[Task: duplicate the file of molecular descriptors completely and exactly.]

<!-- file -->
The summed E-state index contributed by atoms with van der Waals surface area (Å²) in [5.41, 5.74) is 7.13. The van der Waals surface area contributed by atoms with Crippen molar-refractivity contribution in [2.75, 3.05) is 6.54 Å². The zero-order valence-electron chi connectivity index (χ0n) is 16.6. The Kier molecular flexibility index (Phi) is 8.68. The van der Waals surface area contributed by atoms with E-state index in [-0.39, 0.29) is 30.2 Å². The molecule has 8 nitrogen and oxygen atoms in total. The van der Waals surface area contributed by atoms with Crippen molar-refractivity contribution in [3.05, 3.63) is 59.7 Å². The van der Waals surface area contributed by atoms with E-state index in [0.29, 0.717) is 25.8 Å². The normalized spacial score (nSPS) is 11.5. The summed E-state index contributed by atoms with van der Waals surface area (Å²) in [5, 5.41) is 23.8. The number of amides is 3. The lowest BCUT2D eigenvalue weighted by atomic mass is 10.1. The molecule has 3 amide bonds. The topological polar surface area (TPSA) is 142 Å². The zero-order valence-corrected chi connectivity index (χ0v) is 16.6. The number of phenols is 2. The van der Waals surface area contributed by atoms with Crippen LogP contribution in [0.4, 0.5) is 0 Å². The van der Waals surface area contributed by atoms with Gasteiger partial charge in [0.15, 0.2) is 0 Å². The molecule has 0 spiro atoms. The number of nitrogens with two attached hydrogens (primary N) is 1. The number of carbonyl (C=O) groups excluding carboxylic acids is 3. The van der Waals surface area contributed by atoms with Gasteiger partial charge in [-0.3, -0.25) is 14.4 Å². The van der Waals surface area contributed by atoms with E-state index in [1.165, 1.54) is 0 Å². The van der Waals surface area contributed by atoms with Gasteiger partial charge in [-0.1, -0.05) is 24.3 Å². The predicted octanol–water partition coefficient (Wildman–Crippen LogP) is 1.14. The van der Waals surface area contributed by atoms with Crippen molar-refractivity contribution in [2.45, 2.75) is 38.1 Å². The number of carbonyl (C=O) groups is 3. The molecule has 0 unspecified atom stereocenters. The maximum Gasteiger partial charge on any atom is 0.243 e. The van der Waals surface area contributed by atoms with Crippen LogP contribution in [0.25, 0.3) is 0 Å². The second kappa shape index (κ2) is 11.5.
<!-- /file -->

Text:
The summed E-state index contributed by atoms with van der Waals surface area (Å²) in [5.41, 5.74) is 7.13. The van der Waals surface area contributed by atoms with Crippen molar-refractivity contribution in [2.75, 3.05) is 6.54 Å². The zero-order valence-electron chi connectivity index (χ0n) is 16.6. The Kier molecular flexibility index (Phi) is 8.68. The van der Waals surface area contributed by atoms with E-state index in [-0.39, 0.29) is 30.2 Å². The molecule has 8 nitrogen and oxygen atoms in total. The van der Waals surface area contributed by atoms with Crippen molar-refractivity contribution in [3.05, 3.63) is 59.7 Å². The van der Waals surface area contributed by atoms with E-state index in [0.29, 0.717) is 25.8 Å². The normalized spacial score (nSPS) is 11.5. The summed E-state index contributed by atoms with van der Waals surface area (Å²) in [5, 5.41) is 23.8. The number of amides is 3. The lowest BCUT2D eigenvalue weighted by atomic mass is 10.1. The molecule has 3 amide bonds. The topological polar surface area (TPSA) is 142 Å². The zero-order valence-corrected chi connectivity index (χ0v) is 16.6. The number of phenols is 2. The van der Waals surface area contributed by atoms with Crippen LogP contribution in [0.4, 0.5) is 0 Å². The van der Waals surface area contributed by atoms with Gasteiger partial charge in [0.15, 0.2) is 0 Å². The molecule has 0 spiro atoms. The number of nitrogens with two attached hydrogens (primary N) is 1. The number of carbonyl (C=O) groups excluding carboxylic acids is 3. The van der Waals surface area contributed by atoms with Gasteiger partial charge in [-0.3, -0.25) is 14.4 Å². The van der Waals surface area contributed by atoms with E-state index in [1.165, 1.54) is 0 Å². The van der Waals surface area contributed by atoms with Gasteiger partial charge in [-0.1, -0.05) is 24.3 Å². The predicted octanol–water partition coefficient (Wildman–Crippen LogP) is 1.14. The van der Waals surface area contributed by atoms with Crippen molar-refractivity contribution in [2.45, 2.75) is 38.1 Å². The number of carbonyl (C=O) groups is 3. The molecule has 0 unspecified atom stereocenters. The maximum Gasteiger partial charge on any atom is 0.243 e. The van der Waals surface area contributed by atoms with Crippen LogP contribution in [0.25, 0.3) is 0 Å². The second kappa shape index (κ2) is 11.5.